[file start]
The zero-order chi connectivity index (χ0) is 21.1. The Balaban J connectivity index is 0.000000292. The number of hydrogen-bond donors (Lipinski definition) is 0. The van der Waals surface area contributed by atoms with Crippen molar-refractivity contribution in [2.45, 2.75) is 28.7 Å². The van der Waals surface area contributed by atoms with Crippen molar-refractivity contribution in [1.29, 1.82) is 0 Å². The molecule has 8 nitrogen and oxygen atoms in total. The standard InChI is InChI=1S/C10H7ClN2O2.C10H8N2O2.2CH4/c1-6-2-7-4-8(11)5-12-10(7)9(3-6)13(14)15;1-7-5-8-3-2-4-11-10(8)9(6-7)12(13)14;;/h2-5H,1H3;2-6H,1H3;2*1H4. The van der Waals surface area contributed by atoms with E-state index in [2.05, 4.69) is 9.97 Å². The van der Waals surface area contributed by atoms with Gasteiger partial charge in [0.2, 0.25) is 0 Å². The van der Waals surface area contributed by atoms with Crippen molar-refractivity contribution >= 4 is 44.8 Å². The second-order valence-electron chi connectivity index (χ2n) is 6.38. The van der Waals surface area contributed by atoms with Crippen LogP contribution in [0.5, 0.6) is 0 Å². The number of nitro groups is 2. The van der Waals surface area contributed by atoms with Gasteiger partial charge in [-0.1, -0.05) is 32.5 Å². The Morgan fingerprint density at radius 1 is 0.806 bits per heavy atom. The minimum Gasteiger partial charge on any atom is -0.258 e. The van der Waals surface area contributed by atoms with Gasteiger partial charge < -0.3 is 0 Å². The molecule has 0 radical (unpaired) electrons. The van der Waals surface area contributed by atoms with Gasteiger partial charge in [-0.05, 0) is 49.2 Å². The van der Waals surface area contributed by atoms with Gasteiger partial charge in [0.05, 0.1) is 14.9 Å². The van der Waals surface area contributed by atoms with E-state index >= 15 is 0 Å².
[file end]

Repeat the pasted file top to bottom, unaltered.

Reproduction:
The zero-order chi connectivity index (χ0) is 21.1. The Balaban J connectivity index is 0.000000292. The number of hydrogen-bond donors (Lipinski definition) is 0. The van der Waals surface area contributed by atoms with Crippen molar-refractivity contribution in [2.45, 2.75) is 28.7 Å². The van der Waals surface area contributed by atoms with Crippen molar-refractivity contribution in [1.29, 1.82) is 0 Å². The molecule has 8 nitrogen and oxygen atoms in total. The standard InChI is InChI=1S/C10H7ClN2O2.C10H8N2O2.2CH4/c1-6-2-7-4-8(11)5-12-10(7)9(3-6)13(14)15;1-7-5-8-3-2-4-11-10(8)9(6-7)12(13)14;;/h2-5H,1H3;2-6H,1H3;2*1H4. The van der Waals surface area contributed by atoms with E-state index in [2.05, 4.69) is 9.97 Å². The van der Waals surface area contributed by atoms with Gasteiger partial charge in [0.2, 0.25) is 0 Å². The van der Waals surface area contributed by atoms with Crippen molar-refractivity contribution >= 4 is 44.8 Å². The second-order valence-electron chi connectivity index (χ2n) is 6.38. The van der Waals surface area contributed by atoms with Crippen LogP contribution in [0.5, 0.6) is 0 Å². The number of nitro groups is 2. The van der Waals surface area contributed by atoms with Gasteiger partial charge in [-0.1, -0.05) is 32.5 Å². The Morgan fingerprint density at radius 1 is 0.806 bits per heavy atom. The minimum Gasteiger partial charge on any atom is -0.258 e. The van der Waals surface area contributed by atoms with Gasteiger partial charge < -0.3 is 0 Å². The molecule has 0 radical (unpaired) electrons. The van der Waals surface area contributed by atoms with Gasteiger partial charge in [-0.05, 0) is 49.2 Å². The van der Waals surface area contributed by atoms with Gasteiger partial charge in [0.05, 0.1) is 14.9 Å². The van der Waals surface area contributed by atoms with E-state index >= 15 is 0 Å².